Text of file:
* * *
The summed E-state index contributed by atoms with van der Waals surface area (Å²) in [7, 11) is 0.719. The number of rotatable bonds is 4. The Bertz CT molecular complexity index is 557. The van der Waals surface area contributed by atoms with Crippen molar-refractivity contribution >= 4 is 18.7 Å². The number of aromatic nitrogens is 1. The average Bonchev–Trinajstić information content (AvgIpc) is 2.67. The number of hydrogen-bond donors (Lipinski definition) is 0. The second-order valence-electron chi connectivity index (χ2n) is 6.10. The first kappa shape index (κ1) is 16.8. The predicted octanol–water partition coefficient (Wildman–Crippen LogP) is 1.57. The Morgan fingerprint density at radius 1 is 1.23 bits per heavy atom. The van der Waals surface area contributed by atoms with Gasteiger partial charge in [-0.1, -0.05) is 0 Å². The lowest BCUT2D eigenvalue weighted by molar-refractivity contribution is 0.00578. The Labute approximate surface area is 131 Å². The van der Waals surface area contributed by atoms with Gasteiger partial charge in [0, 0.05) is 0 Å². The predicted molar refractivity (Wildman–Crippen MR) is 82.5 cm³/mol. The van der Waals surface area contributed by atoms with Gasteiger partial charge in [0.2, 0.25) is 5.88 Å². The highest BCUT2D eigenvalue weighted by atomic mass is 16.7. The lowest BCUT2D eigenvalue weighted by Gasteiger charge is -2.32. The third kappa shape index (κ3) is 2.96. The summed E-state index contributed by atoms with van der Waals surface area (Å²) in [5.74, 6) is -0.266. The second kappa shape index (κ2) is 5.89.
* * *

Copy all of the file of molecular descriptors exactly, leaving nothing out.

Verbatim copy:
The summed E-state index contributed by atoms with van der Waals surface area (Å²) in [7, 11) is 0.719. The number of rotatable bonds is 4. The Bertz CT molecular complexity index is 557. The van der Waals surface area contributed by atoms with Crippen molar-refractivity contribution >= 4 is 18.7 Å². The number of aromatic nitrogens is 1. The average Bonchev–Trinajstić information content (AvgIpc) is 2.67. The number of hydrogen-bond donors (Lipinski definition) is 0. The second-order valence-electron chi connectivity index (χ2n) is 6.10. The first kappa shape index (κ1) is 16.8. The predicted octanol–water partition coefficient (Wildman–Crippen LogP) is 1.57. The Morgan fingerprint density at radius 1 is 1.23 bits per heavy atom. The van der Waals surface area contributed by atoms with Gasteiger partial charge in [-0.1, -0.05) is 0 Å². The lowest BCUT2D eigenvalue weighted by molar-refractivity contribution is 0.00578. The Labute approximate surface area is 131 Å². The van der Waals surface area contributed by atoms with Gasteiger partial charge in [0, 0.05) is 0 Å². The predicted molar refractivity (Wildman–Crippen MR) is 82.5 cm³/mol. The van der Waals surface area contributed by atoms with Gasteiger partial charge in [0.2, 0.25) is 5.88 Å². The highest BCUT2D eigenvalue weighted by atomic mass is 16.7. The lowest BCUT2D eigenvalue weighted by Gasteiger charge is -2.32. The third kappa shape index (κ3) is 2.96. The summed E-state index contributed by atoms with van der Waals surface area (Å²) in [5.74, 6) is -0.266. The second kappa shape index (κ2) is 5.89.